Everyone is entitled to his own opinion but not to his own facts.

By Hadley V. Baxendale on 2012 08 24, 10:05 pm CDT

Hadley #67,
I'm just taking the facts as given! Don't blame ME for them.
"judges often set the debtor's release bond at the amount of the debt and turn the bond money over to the creditor" is right in the article.
"catching" the debtor with money in his pocket is my comment on B.McLeod's language in #4 above, and it's a phenomenon I'm criticizing. Why else would a debtor be summoned monthly? But I'll admit that neither of us knows what really is in debtors' pockets, except anecdotally.
Of course I don't dispute the judge's basis to require a bond, only the amount and disbursement.

In my state, state law governs the collection of debts. The terms of a loan may do so too. Whether it's law or contract that provides for service and notices by mail, I don't know. But it's routine.

Your initial point is really the important point: collections law is indeed supposed to be recognized and applied. That's all I want. The point of the article is that you can't assume it actually happens.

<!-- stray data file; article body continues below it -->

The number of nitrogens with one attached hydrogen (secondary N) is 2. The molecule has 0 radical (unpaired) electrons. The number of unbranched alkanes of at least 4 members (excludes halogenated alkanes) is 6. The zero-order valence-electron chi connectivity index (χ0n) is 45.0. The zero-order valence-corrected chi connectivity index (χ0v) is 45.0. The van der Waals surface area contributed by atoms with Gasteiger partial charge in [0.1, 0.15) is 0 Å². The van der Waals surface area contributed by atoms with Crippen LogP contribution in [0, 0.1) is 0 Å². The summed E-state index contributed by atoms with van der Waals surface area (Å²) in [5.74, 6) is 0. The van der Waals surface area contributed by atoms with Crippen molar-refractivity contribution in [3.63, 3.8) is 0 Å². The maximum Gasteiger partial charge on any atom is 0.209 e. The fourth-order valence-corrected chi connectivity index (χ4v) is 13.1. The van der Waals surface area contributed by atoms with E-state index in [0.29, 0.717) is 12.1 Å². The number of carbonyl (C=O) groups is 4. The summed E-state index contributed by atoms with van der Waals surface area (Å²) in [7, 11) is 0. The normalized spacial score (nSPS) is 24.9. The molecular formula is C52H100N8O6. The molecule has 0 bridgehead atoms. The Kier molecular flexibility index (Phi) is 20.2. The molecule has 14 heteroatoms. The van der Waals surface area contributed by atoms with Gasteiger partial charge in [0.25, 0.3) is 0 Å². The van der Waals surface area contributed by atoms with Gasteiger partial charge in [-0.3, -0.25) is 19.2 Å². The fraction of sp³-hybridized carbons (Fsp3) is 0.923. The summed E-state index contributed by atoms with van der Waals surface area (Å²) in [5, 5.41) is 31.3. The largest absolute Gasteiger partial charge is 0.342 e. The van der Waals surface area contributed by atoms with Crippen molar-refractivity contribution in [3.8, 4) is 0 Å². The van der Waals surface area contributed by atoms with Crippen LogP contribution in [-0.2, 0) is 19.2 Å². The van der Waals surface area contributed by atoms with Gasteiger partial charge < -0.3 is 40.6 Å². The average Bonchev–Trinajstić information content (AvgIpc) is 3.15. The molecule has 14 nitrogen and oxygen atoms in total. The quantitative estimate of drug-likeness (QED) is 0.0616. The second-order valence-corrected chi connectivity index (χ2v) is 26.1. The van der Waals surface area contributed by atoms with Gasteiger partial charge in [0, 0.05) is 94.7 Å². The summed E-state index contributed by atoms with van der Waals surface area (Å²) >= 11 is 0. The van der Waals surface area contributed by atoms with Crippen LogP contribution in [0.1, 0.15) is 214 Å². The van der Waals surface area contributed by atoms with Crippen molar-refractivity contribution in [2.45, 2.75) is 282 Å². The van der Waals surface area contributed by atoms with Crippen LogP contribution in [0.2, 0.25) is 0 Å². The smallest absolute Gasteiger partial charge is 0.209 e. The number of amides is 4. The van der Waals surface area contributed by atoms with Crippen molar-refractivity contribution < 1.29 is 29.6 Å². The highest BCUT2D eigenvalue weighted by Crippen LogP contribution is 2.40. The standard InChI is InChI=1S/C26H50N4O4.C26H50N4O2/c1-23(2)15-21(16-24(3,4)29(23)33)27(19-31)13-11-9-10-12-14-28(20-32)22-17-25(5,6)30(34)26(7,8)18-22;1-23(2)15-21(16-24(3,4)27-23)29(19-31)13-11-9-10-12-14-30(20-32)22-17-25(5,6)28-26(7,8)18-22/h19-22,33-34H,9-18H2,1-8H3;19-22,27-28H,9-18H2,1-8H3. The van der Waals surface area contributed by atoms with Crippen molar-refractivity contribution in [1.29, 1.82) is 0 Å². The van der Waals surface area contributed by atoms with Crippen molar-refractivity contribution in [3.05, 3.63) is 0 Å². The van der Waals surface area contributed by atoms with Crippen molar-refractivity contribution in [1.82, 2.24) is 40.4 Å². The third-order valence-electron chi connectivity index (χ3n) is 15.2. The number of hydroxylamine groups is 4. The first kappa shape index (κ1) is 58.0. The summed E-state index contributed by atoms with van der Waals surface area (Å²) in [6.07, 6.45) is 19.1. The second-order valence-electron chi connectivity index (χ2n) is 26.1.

By Avon on 2012 08 24, 10:24 pm CDT

Computerized postcards won't work in CA. Personal service is required for the original order to appear; there is no remedy for a failure to appear if any other kind of service is used. It's really pretty hard to do anything horrible to a judgment debtor in CA by using the examination procedure -- unless the judgment debtor actually commits perjury in the presence of the court. That's unlikely, since the examinations are usually held out in the corridor without a reporter.

By Michael Norton on 2012 08 24, 10:47 pm CDT

In Oregon, contempt is available for failure to respond to judgment debtor interrogatories and for failure to appear at judgment debtor examinations. My experience is that on the first failure to respond to interrogatories, the court will issue a show cause for contempt, but it usually takes two or three orders before the court issues a show cause for failure to appear for an examination.

I've never asked for confinement as the contempt remedy for either, only fines and fees and restraining orders against disposition of assets.

By Daniel R. Reitman on 2012 08 25, 12:27 am CDT

Send them to Australia?
First class.
Round trip, of course.

By Tom Youngjohn on 2012 08 25, 2:49 am CDT